Quick Facts About Gambling and Suicide

Written by Chad Hills

For millions of Americans, gambling addiction leads to hopeless pain and misery; for some it leads to death. The National Gambling Impact Study Commission report estimates that nearly 15 million men, women and children have a problem or pathological addiction to gambling. Gambling-related suicides are increasingly common, as legalized gambling continues to spread throughout America.

Big gambling tries to keep pathological gambling hidden or to minimize its impact. But problem and pathological gamblers are painting a much more disturbing picture, especially when gambling addiction robs men and women of their families, marriages, jobs, finances, houses and self-worth.

“There’s no way we can explain it to you if you’re not living in our personal hell, because we don’t understand it either.” -Recovering gambling addict (N.J. Gamblers Anonymous1

  • A University of California-San Diego sociologist found that “visitors to and residents of gaming communities experience significantly elevated suicide levels.” According to Dr. David Phillips, Las Vegas “displays the highest levels of suicide in the nation, both for residents of Las Vegas and for visitors to that setting.” In Atlantic City, N.J., Phillips found that “abnormally high suicide levels for visitors and residents appeared only after gambling casinos were opened.”2
  • Nevada had the highest suicide rate in the nation from 1990-1994, according to statistics from the Centers for Disease Control and Prevention.3
  • In Gulfport, Mississippi, suicides increased by 213 percent (from 24 to 75) in the first two years after casinos arrived. In neighboring Biloxi, suicide attempts jumped by 1,000 percent (from 6 to 66) in the first year alone.4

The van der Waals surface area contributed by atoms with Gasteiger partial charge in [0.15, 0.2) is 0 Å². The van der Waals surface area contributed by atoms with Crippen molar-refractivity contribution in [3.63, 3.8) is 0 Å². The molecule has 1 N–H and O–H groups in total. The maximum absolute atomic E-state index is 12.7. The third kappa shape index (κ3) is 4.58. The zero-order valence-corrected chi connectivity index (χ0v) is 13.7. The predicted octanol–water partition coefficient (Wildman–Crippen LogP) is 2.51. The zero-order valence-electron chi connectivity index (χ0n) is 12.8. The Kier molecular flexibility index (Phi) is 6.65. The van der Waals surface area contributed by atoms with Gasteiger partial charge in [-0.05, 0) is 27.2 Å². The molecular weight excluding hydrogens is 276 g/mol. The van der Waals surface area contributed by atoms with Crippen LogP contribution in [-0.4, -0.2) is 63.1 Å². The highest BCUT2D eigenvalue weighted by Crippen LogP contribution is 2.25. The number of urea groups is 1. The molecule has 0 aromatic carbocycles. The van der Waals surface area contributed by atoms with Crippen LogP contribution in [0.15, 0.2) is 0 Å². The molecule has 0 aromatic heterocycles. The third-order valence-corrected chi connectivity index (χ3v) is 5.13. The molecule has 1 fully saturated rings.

• The National Council on Problem Gambling, citing various studies, reports that one in five pathological gamblers attempts suicide, a rate higher than for any other addictive disorder.5
  • At least 140 clients at Minnesota’s six gambling addiction treatment centers have attempted suicide, according to the Minneapolis Star Tribune. The paper confirmed six gambling-related suicides in that state, but noted that the six are “almost certainly a fraction of the total number,” given that authorities often do not ascertain motives in suicide cases.6
  • A survey of nearly 200 Gamblers Anonymous members in Illinois found that 66 percent had contemplated suicide, 79 percent had wanted to die, 45 percent had a definite plan to kill themselves, and 16 percent had actually attempted suicide.7
  • Authorities in Montreal, Canada, officially linked four suicides and a murder-suicide to gambling problems at the Montreal Casino within the first three years of its opening.8
  • The Illinois Council on Compulsive Gambling reports that more than 20 Illinois residents have killed themselves as a result of a gambling addiction since casinos arrived.9
  • Multiple casino-related suicides also have been reported in various others states, including Iowa, Missouri and Connecticut.10
  • An investigation by the Canadian Press found more than 10 percent of suicides in Alberta and 6.3 percent in Nova Scotia were linked to gambling (2001 through 2003).11

“Suicide attempts among pathological gamblers are higher than for any of the addictions and second only to suicide attempt rates among individuals with major affective disorders, schizophrenia and a few major hereditary disorders.” -Dr. Rachel A. Volberg, President of Gemini Research, Ltd. (Gambling Research)12

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